Intensifying Contradictions: Chinese Policing Enters the 21st Century
Report from the NBR Analysis Series

Intensifying Contradictions
Chinese Policing Enters the 21st Century

by Jonathan Walton
February 22, 2013

In this NBR Analysis report, Jonathan Walton examines the challenges that Chinese police face during a time of unprecedented economic transformation and argues that China’s path forward will be rocky until the leadership addresses systemic problems in governance and accountability.

One of the most critical questions in global geopolitics today is a fundamentally domestic one: will China’s incremental reforms continue to be successful in managing the ongoing social, economic, and political transformation initiated under Deng Xiaoping, or will more dramatic changes prove necessary? Observers of the international order frequently discuss the challenges posed and faced by China as a rising power, but China’s challenges on the domestic front are no less significant. These include sustaining the country’s economic development, restructuring state-owned enterprises, constructing a social safety net, renegotiating the relationship between labor and industry, limiting environmental devastation, managing the demands of a highly nationalistic population, and escaping the grip of corruption and organized crime. Many of these issues naturally confront any country on the road to becoming a developed nation, but the speed and scope of China’s undertaking&mdashas well as several features peculiar to its history and political system&mdashindicate that the social upheaval that accompanies this “transitional period” (zhuanxing shiqi) will continue to be dramatic.

Although the Chinese government has so far weathered and adapted to the challenges of the reform era, high-level leaders have been either unable or unwilling to resolve the underlying systemic causes of many ongoing state-society tensions: the lack of elite accountability and effective channels of political participation and redress, the state’s continued oversight of and intrusion into many basic institutions of society, and the demand for more equitable access to the benefits of China’s astounding economic growth. All organs of the state are charged with managing these tensions, but dealing with the symptoms of reform’s destabilizing social transformation is often left to underfunded and overburdened local governments&mdashand, ultimately, to the police and other domestic security forces. Consequently, the success of the Chinese Communist Party (CCP) at surviving and even thriving in the post-Mao era is due in part to its ability to monitor and preserve social order through state organs such as the public security system (gong’an xitong), the People’s Armed Police Force (PAPF), and a number of less commonly discussed institutions. The adaptability and relative effectiveness of Chinese policing is thus an important part of the story of China’s authoritarian resilience and whether that resilience can be sustained.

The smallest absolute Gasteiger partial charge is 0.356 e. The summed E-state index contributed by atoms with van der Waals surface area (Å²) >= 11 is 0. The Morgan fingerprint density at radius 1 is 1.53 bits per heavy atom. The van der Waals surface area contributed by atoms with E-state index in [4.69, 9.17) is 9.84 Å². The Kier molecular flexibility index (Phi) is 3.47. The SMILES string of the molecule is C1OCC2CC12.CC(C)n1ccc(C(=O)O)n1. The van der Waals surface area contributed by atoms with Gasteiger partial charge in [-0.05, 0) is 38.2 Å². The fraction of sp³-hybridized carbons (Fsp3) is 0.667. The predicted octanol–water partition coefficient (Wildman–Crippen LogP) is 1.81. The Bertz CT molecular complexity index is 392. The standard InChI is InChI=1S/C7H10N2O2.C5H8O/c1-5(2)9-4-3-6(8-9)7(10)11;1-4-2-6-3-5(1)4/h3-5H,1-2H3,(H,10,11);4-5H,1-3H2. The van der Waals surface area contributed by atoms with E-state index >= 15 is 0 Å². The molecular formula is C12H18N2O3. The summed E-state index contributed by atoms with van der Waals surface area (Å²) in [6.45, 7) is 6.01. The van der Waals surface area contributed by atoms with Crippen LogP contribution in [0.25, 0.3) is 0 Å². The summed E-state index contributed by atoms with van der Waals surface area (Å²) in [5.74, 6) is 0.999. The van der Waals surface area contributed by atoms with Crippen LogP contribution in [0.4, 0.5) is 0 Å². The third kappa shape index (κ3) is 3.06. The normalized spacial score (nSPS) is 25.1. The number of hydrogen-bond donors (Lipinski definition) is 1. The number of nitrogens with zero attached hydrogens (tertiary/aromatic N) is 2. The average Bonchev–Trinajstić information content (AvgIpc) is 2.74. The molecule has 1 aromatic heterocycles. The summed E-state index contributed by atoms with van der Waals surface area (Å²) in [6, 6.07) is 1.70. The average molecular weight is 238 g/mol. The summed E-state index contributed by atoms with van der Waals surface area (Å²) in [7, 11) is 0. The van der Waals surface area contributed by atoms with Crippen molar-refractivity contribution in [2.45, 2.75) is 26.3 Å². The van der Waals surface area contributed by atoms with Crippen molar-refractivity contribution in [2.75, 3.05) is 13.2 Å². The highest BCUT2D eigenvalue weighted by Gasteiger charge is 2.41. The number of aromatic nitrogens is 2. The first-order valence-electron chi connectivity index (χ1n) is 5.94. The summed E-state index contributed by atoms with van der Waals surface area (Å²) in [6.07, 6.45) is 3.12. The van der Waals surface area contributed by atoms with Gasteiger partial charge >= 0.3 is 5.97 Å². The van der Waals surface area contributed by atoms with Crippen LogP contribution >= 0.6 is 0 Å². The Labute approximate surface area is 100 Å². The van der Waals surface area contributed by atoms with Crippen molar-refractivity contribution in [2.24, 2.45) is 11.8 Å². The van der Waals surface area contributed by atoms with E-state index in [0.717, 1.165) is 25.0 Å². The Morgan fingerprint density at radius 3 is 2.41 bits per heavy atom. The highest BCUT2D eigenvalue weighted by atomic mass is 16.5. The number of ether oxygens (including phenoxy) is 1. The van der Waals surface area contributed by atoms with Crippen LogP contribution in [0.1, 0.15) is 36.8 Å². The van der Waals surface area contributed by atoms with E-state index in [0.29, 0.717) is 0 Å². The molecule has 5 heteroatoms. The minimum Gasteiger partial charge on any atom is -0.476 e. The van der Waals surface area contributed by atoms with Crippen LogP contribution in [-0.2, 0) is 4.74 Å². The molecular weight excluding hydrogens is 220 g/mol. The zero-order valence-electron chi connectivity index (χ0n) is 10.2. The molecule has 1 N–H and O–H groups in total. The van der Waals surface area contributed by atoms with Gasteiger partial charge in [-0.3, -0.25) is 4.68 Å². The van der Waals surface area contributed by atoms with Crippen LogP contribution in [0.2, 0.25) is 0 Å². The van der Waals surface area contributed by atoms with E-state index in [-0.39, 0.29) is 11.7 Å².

Like other state institutions in China, domestic security forces have certainly felt the effects of the Maoist political legacy, including the tendency for leadership and responsibilities to be “un-clarified and under-institutionalized” and allowances for extreme flexibility in the means by which Chinese society is controlled.1[1] A broad range of noble and less noble practices have been justified under the mission of domestic security organs to preserve China’s social stability, safeguard its economic development, and protect the authority of the current regime.2 [2] The adaptable and often arbitrary nature of China’s policing institutions has contributed to the resilience of the CCP over the last several decades, allowing the hammer of domestic security forces to potentially…

[1] Sebastian Heilmann and Elizabeth J. Perry, “Embracing Uncertainty: Guerilla Policy Style and Adaptive Governance in China,” in Mao’s Invisible Hand: The Political Foundations of Adaptive Governance in China, ed. Sebastian Heilmann and Elizabeth J. Perry (Cambridge: Harvard University Asia Center, 2011), 10, 14.Heilmann and Perry’s edited volume laudably seeks to expand the discussion beyond “an unremitting interplay of repression and resistance” (p.4), focusing on displays of governance rather than dominance. While this report attempts to add domestic security forces back into the picture, it treats them in the same vein: as adaptable institutions of social management and governance.

[2] While these may be among the “new historic missions” of the People’s Liberation Army (PLA), safeguarding China’s political, economic, and developmental interests has long been a responsibility of domestic security institutions. Indeed, efforts to broaden the PLA’s role demonstrate that the divide between police and military responsibilities remains ambiguous and contested.See James Mulvenon, “Chairman Hu and the PLA’s ‘New Historic Missions,’ ” China Leadership Monitor 27 (2009): 1–11.